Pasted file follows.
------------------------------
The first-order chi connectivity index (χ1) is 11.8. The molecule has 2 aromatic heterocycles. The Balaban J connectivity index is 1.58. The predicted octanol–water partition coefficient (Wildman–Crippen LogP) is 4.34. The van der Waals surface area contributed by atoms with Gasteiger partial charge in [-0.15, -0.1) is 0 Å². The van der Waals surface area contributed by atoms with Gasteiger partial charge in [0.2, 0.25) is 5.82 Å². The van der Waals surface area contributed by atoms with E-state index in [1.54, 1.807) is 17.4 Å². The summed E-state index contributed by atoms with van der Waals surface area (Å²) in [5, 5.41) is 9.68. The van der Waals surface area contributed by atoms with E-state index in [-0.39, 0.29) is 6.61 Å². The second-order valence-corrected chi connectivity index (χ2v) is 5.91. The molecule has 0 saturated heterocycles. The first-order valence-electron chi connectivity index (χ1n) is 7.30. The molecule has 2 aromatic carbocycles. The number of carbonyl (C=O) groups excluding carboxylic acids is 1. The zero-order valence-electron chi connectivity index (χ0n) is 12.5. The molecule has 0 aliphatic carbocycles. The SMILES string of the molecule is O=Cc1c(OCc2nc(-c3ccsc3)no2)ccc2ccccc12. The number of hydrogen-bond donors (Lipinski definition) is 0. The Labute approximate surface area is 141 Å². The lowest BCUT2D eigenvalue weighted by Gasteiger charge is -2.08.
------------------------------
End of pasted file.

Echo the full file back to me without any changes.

The first-order chi connectivity index (χ1) is 11.8. The molecule has 2 aromatic heterocycles. The Balaban J connectivity index is 1.58. The predicted octanol–water partition coefficient (Wildman–Crippen LogP) is 4.34. The van der Waals surface area contributed by atoms with Gasteiger partial charge in [-0.15, -0.1) is 0 Å². The van der Waals surface area contributed by atoms with Gasteiger partial charge in [0.2, 0.25) is 5.82 Å². The van der Waals surface area contributed by atoms with E-state index in [1.54, 1.807) is 17.4 Å². The summed E-state index contributed by atoms with van der Waals surface area (Å²) in [5, 5.41) is 9.68. The van der Waals surface area contributed by atoms with E-state index in [-0.39, 0.29) is 6.61 Å². The second-order valence-corrected chi connectivity index (χ2v) is 5.91. The molecule has 0 saturated heterocycles. The first-order valence-electron chi connectivity index (χ1n) is 7.30. The molecule has 2 aromatic carbocycles. The number of carbonyl (C=O) groups excluding carboxylic acids is 1. The zero-order valence-electron chi connectivity index (χ0n) is 12.5. The molecule has 0 aliphatic carbocycles. The SMILES string of the molecule is O=Cc1c(OCc2nc(-c3ccsc3)no2)ccc2ccccc12. The number of hydrogen-bond donors (Lipinski definition) is 0. The Labute approximate surface area is 141 Å². The lowest BCUT2D eigenvalue weighted by Gasteiger charge is -2.08.